Saluting 60 Years of Hercules History
History truly did repeat itself on April 7 at the Lockheed Martin Aeronautics facility in Marietta, Georgia.
Georgia Gov. Nathan Deal, employees, site leadership and U.S. Air Force officials gathered to salute the 60th anniversary of the rollout and first flight of the first production C-130 Hercules. That aircraft made its initial flight on April 7, 1955, in Marietta. All C-130s — except for the two YC-130 prototypes — have been built in Marietta on the world’s longest continuously operating military aircraft production line.
Top photo: Georgia Governor Marvin Griffin; Lockheed-Georgia Division (now Lockheed Martin Aeronautics Company) President Dan Houghton (later Lockheed Corporation CEO); Col. Edward McRay, Commander, Air Force Plant Representative Office, Marietta, Georgia (now DCMA) christen the first C-130A to roll off the Marietta production line. Bottom photo: Georgia Governor Nathan Deal; George Shultz, Lockheed Martin Vice President and General Manager—C-130 Programs; Shan Cooper, Lockheed Martin Vice President and Marietta Site General Site Manager; Lt. Gen. Bradley Heithold, Commander, US Air Force Special Operations Command, Hurlburt Field, Florida; Col. Joshua Rogers, Chief of Flight Operations, Defense Contract Management Agency Marietta Site recreate the photo years later.
Six decades prior, a similar group gathered to honor the first production C-130 as it rolled off the production line, in the very same spot. At that time, it was then-Gov. Marvin Griffin who spoke to the crowd and had the honor of christening that first Hercules C-130A with a bottle of Chattahoochee River water.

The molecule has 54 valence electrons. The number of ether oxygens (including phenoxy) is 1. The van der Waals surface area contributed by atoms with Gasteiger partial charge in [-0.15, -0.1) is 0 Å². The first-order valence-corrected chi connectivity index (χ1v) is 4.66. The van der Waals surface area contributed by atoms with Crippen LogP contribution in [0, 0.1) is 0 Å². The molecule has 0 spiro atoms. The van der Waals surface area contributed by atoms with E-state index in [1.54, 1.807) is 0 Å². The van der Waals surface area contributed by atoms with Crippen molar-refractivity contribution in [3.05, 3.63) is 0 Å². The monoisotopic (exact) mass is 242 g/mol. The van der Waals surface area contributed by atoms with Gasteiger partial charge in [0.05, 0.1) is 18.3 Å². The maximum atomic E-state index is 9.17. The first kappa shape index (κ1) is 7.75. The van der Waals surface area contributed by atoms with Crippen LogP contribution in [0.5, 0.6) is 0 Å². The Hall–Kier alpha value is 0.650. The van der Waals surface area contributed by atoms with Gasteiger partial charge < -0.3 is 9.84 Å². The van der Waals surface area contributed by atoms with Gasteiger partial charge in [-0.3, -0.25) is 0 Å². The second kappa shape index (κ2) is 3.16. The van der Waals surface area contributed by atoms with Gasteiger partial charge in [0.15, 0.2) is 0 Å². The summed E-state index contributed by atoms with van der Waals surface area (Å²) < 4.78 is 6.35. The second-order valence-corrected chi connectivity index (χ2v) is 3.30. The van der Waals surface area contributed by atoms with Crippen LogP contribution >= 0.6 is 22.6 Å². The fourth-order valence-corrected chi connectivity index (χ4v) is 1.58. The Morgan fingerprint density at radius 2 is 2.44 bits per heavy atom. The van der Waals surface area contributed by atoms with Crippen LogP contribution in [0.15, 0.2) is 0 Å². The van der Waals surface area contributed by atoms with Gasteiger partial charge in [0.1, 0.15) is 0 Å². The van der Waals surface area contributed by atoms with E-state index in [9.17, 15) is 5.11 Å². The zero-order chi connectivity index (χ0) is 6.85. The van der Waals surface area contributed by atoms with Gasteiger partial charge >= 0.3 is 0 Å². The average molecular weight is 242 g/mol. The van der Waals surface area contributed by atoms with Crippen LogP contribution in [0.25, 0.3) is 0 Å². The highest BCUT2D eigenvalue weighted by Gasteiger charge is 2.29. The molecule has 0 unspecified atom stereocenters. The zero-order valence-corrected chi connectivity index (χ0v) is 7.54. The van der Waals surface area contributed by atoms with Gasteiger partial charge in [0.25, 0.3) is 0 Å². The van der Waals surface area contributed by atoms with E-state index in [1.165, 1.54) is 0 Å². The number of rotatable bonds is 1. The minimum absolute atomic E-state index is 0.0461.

This time, Gov. Deal recreated the event by breaking another bottle of Chattahoochee River water on an MC-130J Commando II assigned to U.S. Air Force Special Operations Command at the U.S. base at RAF Mildenhall, United Kingdom.
“Very few things in life last for 60 years. To have an aircraft of the magnitude, durability and versatility of the C-130 manufactured right here in Georgia is indeed a great accomplishment,” said Gov. Deal. “It continues to be a model that is versatile and known around the world. It is recognized as a true workhorse. It lives up to its legendary name of Hercules.”
The C-130 Program celebrated the 60th anniversary of the YC-130’s first flight in August 2014. C-130s have been delivered to 63 nations and are currently operated from 70 nations. More than 70 different mission variants of the C-130 have been produced and company officials estimate that the global Hercules fleet has amassed more than 22 million flight hours to date.
In continuous production longer than any other military aircraft, the C-130 has earned a reputation as a workhorse ready for any mission, anywhere, anytime. There is no aircraft in aviation history — either developed or under development — that can match the flexibility, versatility and relevance of the C-130 Hercules.